... age, Thro' storm and peace, thro' shine and gloom, thro' warm And pregnant periods of teeming birth, And seething realms of thunderous overthrow,— In the obscure and formless dawn of life, In gradual march from simple to complex, From lower to higher forms, and last to Man Through faint prophetic fashions,—stands declared The God of order and unchanging purpose. Creation, which He covers, Him contains, Even to the least up-groping atom. His The impulse and the quickening germ, whereby All things strive upward, ...
— In Divers Tones • Charles G. D. Roberts

... she had apartments in the Chaussee d'Antin far from inaccessible to Mr. Gotobed, if he coveted the honour of her acquaintance. But Jasper was less before an admiring world. He was supposed now to be connected with another gambling-house of lower grade than the last, in which he had contrived to break his own bank and plunder his own till. It was supposed also that he remained good friends with Mademoiselle Desmarets; but if he visited her at her house, he was never to be seen there. In fact, his temper was so uncertain, his courage so dauntless, ...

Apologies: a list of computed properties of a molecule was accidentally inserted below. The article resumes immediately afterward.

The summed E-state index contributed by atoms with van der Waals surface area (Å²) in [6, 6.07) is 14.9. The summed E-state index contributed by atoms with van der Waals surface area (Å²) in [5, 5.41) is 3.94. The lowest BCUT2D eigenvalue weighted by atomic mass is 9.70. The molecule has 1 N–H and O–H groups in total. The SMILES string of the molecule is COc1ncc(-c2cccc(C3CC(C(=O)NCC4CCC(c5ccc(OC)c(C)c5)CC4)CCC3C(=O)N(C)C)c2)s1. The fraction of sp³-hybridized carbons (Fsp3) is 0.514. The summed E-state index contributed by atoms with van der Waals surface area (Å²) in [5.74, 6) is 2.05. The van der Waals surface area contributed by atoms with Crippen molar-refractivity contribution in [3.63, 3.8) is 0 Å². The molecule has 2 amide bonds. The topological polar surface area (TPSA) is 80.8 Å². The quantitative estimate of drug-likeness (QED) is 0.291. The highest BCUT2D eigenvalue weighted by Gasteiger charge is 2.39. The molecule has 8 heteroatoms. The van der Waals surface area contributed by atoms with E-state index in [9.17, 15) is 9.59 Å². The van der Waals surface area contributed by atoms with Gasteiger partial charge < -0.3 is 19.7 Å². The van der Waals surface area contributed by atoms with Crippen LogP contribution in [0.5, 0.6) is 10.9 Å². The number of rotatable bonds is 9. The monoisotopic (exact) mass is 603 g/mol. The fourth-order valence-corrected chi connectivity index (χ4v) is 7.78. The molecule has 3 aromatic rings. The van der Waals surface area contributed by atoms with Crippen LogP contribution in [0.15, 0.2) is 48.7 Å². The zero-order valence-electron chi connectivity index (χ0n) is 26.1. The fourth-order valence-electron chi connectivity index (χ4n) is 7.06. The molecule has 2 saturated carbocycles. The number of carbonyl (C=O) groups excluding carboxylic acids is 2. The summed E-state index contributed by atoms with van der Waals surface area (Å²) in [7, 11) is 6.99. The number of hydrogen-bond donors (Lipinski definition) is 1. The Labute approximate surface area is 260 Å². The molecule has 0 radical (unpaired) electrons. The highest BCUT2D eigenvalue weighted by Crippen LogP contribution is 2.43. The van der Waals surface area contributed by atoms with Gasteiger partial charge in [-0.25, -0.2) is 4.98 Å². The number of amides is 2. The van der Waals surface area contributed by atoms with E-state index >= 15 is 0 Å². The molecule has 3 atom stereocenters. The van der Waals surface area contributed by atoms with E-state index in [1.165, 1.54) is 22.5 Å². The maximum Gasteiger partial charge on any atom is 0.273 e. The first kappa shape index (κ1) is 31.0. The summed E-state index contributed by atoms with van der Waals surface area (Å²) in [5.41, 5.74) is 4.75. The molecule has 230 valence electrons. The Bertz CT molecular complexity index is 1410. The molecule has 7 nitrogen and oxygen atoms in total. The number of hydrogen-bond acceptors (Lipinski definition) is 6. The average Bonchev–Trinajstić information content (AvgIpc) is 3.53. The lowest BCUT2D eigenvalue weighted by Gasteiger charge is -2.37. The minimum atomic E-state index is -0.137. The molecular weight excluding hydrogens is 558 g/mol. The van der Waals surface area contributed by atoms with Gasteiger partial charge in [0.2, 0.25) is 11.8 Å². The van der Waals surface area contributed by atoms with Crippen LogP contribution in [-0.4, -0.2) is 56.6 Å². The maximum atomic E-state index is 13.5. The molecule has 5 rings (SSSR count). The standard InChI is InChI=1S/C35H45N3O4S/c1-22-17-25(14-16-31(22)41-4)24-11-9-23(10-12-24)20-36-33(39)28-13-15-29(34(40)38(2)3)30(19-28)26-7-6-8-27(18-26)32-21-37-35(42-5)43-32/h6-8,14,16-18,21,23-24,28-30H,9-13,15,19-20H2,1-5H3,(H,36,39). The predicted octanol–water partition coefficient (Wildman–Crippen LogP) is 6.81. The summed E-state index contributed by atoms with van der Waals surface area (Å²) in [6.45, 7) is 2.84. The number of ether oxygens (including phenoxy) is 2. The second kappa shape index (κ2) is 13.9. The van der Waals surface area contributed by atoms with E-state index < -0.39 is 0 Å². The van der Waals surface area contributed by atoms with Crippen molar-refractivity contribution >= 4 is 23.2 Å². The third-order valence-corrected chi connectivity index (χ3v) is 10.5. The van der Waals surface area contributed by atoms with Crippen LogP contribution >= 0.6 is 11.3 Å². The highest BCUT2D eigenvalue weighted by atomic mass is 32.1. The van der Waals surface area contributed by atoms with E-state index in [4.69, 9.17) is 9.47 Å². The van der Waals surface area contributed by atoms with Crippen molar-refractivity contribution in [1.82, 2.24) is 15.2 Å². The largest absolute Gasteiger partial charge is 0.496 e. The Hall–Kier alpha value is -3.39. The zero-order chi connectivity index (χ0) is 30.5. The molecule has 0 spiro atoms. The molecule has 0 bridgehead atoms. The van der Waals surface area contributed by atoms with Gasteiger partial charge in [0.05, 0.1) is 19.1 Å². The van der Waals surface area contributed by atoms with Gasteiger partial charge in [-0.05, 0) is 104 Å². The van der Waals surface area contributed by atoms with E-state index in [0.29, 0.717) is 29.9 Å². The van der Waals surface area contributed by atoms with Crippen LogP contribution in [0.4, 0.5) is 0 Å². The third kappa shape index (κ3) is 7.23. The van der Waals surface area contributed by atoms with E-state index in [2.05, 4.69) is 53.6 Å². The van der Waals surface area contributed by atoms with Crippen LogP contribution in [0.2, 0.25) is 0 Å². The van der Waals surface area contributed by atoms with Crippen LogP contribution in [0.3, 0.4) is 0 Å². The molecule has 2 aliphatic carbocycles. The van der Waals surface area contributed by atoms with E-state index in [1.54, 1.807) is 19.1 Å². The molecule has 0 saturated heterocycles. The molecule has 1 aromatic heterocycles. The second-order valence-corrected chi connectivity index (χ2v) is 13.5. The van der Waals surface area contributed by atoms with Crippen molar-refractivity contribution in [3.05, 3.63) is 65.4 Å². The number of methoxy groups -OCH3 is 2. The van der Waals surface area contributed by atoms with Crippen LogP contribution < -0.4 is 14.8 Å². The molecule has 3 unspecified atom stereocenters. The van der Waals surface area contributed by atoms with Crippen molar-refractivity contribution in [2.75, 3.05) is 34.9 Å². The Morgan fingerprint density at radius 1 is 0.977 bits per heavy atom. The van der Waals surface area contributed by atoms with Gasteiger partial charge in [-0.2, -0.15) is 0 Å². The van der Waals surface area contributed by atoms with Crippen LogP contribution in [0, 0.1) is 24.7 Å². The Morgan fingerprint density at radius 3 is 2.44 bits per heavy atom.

— What Will He Do With It, Complete • Edward Bulwer-Lytton

... We were now in mid-river, and the swollen stream and the strong wind bore us on with them like a leaf before the gale. We left behind the lights and the clamor, the dark town and the silent fort, the weary Due Return and the shipping about the lower wharf. Before us loomed the Santa Teresa; we passed so close beneath her huge black sides that we heard the wind whistling through her rigging. When she, too, was gone, the river lay bare before us; silver when the moon shone, of an inky blackness ...
— To Have and To Hold • Mary Johnston

... Mr. Ravenel were coming up the slope. I beckoned them to come softly, not to disturb the father. They and I sat in silence, facing the west. The sun journeyed down to his setting—lower—lower; there was a crescent, a line, a dim sparkle of light; then—he was gone. And still we sat—grave, but not sad—looking into the brightness he had left behind; believing, yea, knowing, we should see his ...